What is SDLC SPIRAL MODEL?
The spiral model is a combination of sequential and prototype models. This model is best used for large projects which involve continuous enhancements. There are specific activities that are done in one iteration (spiral) where the output is a small prototype of the large software. The same activities are then repeated for all the spirals until the entire software is built.
To explain in simpler terms, the steps involved in the spiral model are:
A spiral model has 4 phases described below:
- Planning phase
- Risk analysis phase
- Engineering phase
- Evaluation phase.
Activities which are performed in the spiral model phases are shown below:
|Phase Name||Activities performed||Deliverables / Output|
|Planning||-Requirements are studied and gathered.|
- Feasibility study
- Reviews and walkthroughs to streamline the requirements
|Requirements understanding document|
Finalized list of requirements.
|Risk Analysis||Requirements are studied and brain storming sessions are done to identify the potential risks|
Once the risks are identified , risk mitigation strategy is planned and finalized
|Document which highlights all the risks and its mitigation plans.|
|Engineering||Actual development and testing if the software takes place in this phase||Code|
Test cases and test results
Test summary report and defect report.
|Evaluation||Customers evaluate the software and provide their feedback and approval||Features implemented document|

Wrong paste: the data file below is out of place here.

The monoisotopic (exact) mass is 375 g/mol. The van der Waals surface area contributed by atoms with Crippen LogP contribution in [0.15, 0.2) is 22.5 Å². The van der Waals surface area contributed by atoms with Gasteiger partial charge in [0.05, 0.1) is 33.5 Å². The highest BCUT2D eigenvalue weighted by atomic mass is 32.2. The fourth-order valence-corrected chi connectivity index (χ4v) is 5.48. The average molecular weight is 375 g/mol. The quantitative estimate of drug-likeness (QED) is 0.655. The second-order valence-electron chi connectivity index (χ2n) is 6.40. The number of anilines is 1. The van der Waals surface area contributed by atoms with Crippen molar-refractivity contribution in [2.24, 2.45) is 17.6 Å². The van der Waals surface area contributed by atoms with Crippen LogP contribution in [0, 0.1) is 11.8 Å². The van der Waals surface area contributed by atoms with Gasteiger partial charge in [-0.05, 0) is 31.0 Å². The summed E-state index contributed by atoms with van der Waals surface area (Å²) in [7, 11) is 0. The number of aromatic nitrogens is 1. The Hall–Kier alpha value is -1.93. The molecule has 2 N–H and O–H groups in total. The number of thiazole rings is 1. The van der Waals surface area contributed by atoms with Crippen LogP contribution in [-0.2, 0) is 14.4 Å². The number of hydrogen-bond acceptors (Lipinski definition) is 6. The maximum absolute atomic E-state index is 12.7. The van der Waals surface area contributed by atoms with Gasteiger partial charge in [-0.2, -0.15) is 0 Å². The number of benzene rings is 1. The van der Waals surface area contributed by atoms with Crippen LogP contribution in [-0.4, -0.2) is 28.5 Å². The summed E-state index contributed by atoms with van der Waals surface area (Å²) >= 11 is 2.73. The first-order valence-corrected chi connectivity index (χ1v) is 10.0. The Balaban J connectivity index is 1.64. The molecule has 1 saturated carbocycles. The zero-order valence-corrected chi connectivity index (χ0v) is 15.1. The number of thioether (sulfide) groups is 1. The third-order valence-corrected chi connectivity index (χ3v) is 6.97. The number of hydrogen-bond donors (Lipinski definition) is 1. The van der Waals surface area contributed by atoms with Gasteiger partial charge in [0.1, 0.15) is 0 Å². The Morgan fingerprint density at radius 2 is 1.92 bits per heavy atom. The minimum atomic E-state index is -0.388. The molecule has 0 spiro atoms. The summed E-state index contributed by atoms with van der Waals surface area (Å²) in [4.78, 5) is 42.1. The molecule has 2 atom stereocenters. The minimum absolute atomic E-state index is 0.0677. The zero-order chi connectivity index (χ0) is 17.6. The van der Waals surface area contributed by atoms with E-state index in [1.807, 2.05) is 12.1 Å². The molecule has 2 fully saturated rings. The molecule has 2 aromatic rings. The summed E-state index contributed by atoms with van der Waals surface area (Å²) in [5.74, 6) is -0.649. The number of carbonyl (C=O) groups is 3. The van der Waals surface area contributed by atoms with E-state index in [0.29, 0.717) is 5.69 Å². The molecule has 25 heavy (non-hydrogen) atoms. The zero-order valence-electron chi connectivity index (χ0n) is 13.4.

Pictorial representation of SDLC Spiral model
Different colors represent different spiral or iteration. For first iteration, represented in brown color , all the 4 activities (Planning, risk analysis, engineering and evaluation) are performed. After the evaluation phase is over for the first iteration (spiral), second iteration (spiral) starts The second iteration, which is represented in orange color, here again all the 4 activities (Planning, risk analysis, engineering and evaluation) are performed. In a similar way, third iteration is done shown in blue color and so on the process continues.
When to Use Spiral model?
Spiral model is used in the following scenarios:
- When the project is large.
- Where the software needs continuous risk evaluation.
- Requirements are a bit complicated and require continuous clarification.
- Software requires significant changes.
- Where enough time frame is their to get end user feedback.
- Where releases are required to be frequent.
Advantages of using Spiral Model:
Advantages of using Spiral model are as follows:
- Development is fast
- Larger projects / software are created and handled in a strategic way
- Risk evaluation is proper.
- Control towards all the phases of development.
- More and more features are added in a systematic way.
- Software is produced early.
- Has room for customer feedback and the changes are implemented faster.
Disadvantages of using Spiral model:
Disadvantages of Spiral model are as follows:
- Risk analysis is important phase so requires expert people.
- Is not beneficial for smaller projects.
- Spiral may go infinitely.
- Documentation is more as it has intermediate phases.
- It is costly for smaller projects.
Each spiral can be termed as a loop and each loop is a separate development process in a spiral model. The four activities (Planning, Risk analysis, engineering and evaluation) form the intermediary phases of a spiral model and is repeated again for each loop.
This model is very good to use for larger projects where you can develop and deliver smaller prototypes and can enhance it to make the larger software. The implementation of this model requires experienced resources as risk analysis is a very integral part of this model and risk analysis requires expertise and as a result this model becomes costly.